Carson Kropfl shared his three secrets of success during the speech. “Seize the moment,” he said. “Never give up. Invest in yourself and believe in yourself.” He discussed having experienced social media threats and how to overcome bullying. He noted that disrupters and innovators are often targeted. He said, “Take it as a compliment.”

In an interview after his presentation, Carson Kropfl spoke about a boy he had just met named Jose, who is seven going on eight. Jose told Carson about being bullied for being different. “Don’t be afraid of what other people say,” Carson said to him. “That doesn’t matter.”

This TED event was the largest gathering Carson Kropfl had addressed. He discussed his marketing approach using every social media platform, and he stated that his company grew 300 percent after the appearance on “Shark Tank.”

“What is most important to me,” he said, “is to inspire others to follow their dreams.”

Along with the speaker presentation sessions in the school theater, there were three other areas for exploration of the World of Work curriculum that is a central element of the school district’s vision of education incorporating career exposure for student learners. The “Mission Control” entryway area provided posters and information about the curriculum and careers. The “Troxell STEM Playground” featured robots, basic robotic elements and interactive science activities. “Infinity Park,” on the outside lawn, showcased live entertainment performances, fun activities, games, food trucks, and community partner exhibits.

Ed Hidalgo is new to the district, after working in corporate hiring for Qualcomm. “I hired thousands of engineers from around the world,” Hidalgo said, “but not from East County. We intend to change that.”

Hidalgo started with the Cajon Valley Union School District in August 2017 under the title of Chief Innovation and Engagement Officer. He spoke of the benefits of teaching kids about the career paths they might choose among. “How does a child aspire to a career they don’t know about?” Hidalgo asked.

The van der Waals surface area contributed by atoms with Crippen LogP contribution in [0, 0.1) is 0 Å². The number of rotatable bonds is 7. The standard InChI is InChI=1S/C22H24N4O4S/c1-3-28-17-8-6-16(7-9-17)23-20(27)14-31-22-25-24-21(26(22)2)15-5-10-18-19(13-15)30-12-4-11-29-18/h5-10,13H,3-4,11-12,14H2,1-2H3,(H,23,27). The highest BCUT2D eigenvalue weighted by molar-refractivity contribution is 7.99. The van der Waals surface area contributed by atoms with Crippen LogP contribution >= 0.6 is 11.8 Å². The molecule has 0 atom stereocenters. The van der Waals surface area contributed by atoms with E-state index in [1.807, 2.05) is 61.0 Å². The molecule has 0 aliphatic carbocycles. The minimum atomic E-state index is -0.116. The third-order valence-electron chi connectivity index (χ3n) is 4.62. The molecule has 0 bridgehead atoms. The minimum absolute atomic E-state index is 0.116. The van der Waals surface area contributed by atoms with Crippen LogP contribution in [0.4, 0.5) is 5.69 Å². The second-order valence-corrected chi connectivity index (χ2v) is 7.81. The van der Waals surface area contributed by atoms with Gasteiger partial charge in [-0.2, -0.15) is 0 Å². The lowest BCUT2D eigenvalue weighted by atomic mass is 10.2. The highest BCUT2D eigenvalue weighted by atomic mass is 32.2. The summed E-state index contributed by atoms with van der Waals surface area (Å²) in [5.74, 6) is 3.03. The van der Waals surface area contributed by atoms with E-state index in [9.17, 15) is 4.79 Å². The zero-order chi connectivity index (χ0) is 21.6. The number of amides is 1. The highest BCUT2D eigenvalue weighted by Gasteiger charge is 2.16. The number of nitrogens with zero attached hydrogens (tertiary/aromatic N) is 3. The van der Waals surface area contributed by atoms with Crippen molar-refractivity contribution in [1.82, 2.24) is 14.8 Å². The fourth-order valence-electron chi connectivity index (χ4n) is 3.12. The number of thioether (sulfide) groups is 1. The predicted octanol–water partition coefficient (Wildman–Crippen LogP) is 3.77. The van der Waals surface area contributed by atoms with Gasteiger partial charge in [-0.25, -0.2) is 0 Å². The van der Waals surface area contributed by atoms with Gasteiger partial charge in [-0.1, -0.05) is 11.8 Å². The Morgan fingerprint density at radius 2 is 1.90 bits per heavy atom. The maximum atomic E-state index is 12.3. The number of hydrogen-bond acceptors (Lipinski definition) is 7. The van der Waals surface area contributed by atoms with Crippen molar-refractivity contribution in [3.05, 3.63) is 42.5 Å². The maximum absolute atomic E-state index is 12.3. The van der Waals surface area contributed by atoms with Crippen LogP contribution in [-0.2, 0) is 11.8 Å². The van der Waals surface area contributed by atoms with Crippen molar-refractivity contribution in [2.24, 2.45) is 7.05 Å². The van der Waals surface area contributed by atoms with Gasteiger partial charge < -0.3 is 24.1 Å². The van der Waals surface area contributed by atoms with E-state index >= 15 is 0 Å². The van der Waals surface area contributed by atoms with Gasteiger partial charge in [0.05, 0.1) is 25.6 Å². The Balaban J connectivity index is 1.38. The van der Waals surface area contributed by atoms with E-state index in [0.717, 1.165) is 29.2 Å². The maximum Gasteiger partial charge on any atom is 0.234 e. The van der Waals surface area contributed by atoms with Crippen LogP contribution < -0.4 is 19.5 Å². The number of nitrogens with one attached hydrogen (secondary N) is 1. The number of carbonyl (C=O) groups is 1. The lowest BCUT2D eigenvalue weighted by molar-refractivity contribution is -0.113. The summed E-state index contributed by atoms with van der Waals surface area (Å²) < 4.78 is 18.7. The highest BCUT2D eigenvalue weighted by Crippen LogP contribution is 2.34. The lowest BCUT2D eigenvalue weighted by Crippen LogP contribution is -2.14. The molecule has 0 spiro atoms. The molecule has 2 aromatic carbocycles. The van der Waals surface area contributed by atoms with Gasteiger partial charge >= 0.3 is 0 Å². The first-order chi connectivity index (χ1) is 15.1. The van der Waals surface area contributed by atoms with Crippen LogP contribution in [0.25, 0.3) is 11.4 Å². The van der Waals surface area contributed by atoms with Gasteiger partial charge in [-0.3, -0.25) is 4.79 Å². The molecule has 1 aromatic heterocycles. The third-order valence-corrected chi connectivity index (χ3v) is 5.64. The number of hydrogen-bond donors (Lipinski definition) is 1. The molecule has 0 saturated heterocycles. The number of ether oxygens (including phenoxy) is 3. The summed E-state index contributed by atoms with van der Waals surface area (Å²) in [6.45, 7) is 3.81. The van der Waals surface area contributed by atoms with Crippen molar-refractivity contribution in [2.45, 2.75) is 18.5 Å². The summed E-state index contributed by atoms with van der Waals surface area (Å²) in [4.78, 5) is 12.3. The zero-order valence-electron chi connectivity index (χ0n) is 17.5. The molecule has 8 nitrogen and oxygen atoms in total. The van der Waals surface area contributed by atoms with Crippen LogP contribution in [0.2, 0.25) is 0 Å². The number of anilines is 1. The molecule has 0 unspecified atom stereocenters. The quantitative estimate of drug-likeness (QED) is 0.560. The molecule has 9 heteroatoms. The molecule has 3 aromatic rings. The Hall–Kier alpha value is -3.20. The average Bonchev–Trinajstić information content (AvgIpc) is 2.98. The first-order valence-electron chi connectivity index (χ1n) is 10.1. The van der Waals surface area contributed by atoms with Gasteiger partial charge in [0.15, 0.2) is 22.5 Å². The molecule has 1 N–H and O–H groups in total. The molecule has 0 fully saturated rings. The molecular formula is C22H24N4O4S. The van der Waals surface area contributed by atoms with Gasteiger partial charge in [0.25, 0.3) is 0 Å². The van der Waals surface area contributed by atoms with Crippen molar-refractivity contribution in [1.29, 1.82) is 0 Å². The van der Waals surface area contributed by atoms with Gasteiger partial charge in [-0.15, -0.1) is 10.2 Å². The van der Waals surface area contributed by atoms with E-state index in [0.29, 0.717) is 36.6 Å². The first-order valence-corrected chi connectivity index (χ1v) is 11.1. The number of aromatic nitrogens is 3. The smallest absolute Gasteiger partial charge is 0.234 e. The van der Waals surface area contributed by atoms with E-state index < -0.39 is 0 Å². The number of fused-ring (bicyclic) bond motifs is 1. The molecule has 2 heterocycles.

“We emphasize the uniqueness of each child to give them hope and provide them engagement,” he said. “This also gives the teacher a new lens to see students.” He noted that each district student was projected to learn about 54 to 58 careers from direct experiences offered by professionals in various work fields.

Terra Norine, an account executive with Troxell, also volunteers teaching robotics classes. She was on hand in the gym to guide interested youngsters in a few basic robotics tools. “This is hands on and engaging,” she said. “We teach children how to fail. This is about trial and error. Failing doesn’t mean you should give up.”

One hands-on experiential learning exercise she guided was with basic robotic components called Cubelets, which invite children to play with electronic cubes that can connect as sensory, brain and motor elements. Norine described one boy who had visited the Cubelets table that morning and discovered the functions of the elements simply by playing with them. “This is tinkering and innovation, based on intuition and personal gifts,” she said.

The TED umbrella organization hosts an annual conference in Vancouver, British Columbia, where current leading thinkers and doers deliver short, powerful talks. The organization can be followed on major social media platforms.